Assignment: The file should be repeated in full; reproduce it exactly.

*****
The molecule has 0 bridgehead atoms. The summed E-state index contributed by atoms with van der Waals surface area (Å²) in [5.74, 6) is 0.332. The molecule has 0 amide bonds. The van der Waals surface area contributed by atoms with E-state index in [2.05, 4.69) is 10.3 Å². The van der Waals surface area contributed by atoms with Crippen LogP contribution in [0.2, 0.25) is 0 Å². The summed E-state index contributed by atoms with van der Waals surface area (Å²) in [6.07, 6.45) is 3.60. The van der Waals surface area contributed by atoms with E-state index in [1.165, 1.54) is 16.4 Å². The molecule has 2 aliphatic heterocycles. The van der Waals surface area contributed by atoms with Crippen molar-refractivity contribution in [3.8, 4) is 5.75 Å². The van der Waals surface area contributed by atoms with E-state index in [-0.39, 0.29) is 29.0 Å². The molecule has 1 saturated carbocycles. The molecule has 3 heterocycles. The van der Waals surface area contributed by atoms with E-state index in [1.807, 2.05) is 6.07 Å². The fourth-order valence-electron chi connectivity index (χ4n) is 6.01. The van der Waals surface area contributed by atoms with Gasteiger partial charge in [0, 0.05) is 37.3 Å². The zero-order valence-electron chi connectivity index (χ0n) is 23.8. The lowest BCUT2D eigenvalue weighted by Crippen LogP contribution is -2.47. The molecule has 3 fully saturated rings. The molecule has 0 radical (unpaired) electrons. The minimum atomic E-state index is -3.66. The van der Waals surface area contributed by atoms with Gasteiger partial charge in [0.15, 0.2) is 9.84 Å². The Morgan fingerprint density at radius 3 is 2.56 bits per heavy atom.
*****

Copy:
The molecule has 0 bridgehead atoms. The summed E-state index contributed by atoms with van der Waals surface area (Å²) in [5.74, 6) is 0.332. The molecule has 0 amide bonds. The van der Waals surface area contributed by atoms with E-state index in [2.05, 4.69) is 10.3 Å². The van der Waals surface area contributed by atoms with Crippen LogP contribution in [0.2, 0.25) is 0 Å². The summed E-state index contributed by atoms with van der Waals surface area (Å²) in [6.07, 6.45) is 3.60. The van der Waals surface area contributed by atoms with E-state index in [1.165, 1.54) is 16.4 Å². The molecule has 2 aliphatic heterocycles. The van der Waals surface area contributed by atoms with Crippen molar-refractivity contribution in [3.8, 4) is 5.75 Å². The van der Waals surface area contributed by atoms with E-state index in [-0.39, 0.29) is 29.0 Å². The molecule has 1 saturated carbocycles. The molecule has 3 heterocycles. The van der Waals surface area contributed by atoms with E-state index in [1.807, 2.05) is 6.07 Å². The fourth-order valence-electron chi connectivity index (χ4n) is 6.01. The van der Waals surface area contributed by atoms with Gasteiger partial charge in [0, 0.05) is 37.3 Å². The zero-order valence-electron chi connectivity index (χ0n) is 23.8. The lowest BCUT2D eigenvalue weighted by Crippen LogP contribution is -2.47. The molecule has 3 fully saturated rings. The molecule has 0 radical (unpaired) electrons. The minimum atomic E-state index is -3.66. The van der Waals surface area contributed by atoms with Gasteiger partial charge in [0.15, 0.2) is 9.84 Å². The Morgan fingerprint density at radius 3 is 2.56 bits per heavy atom.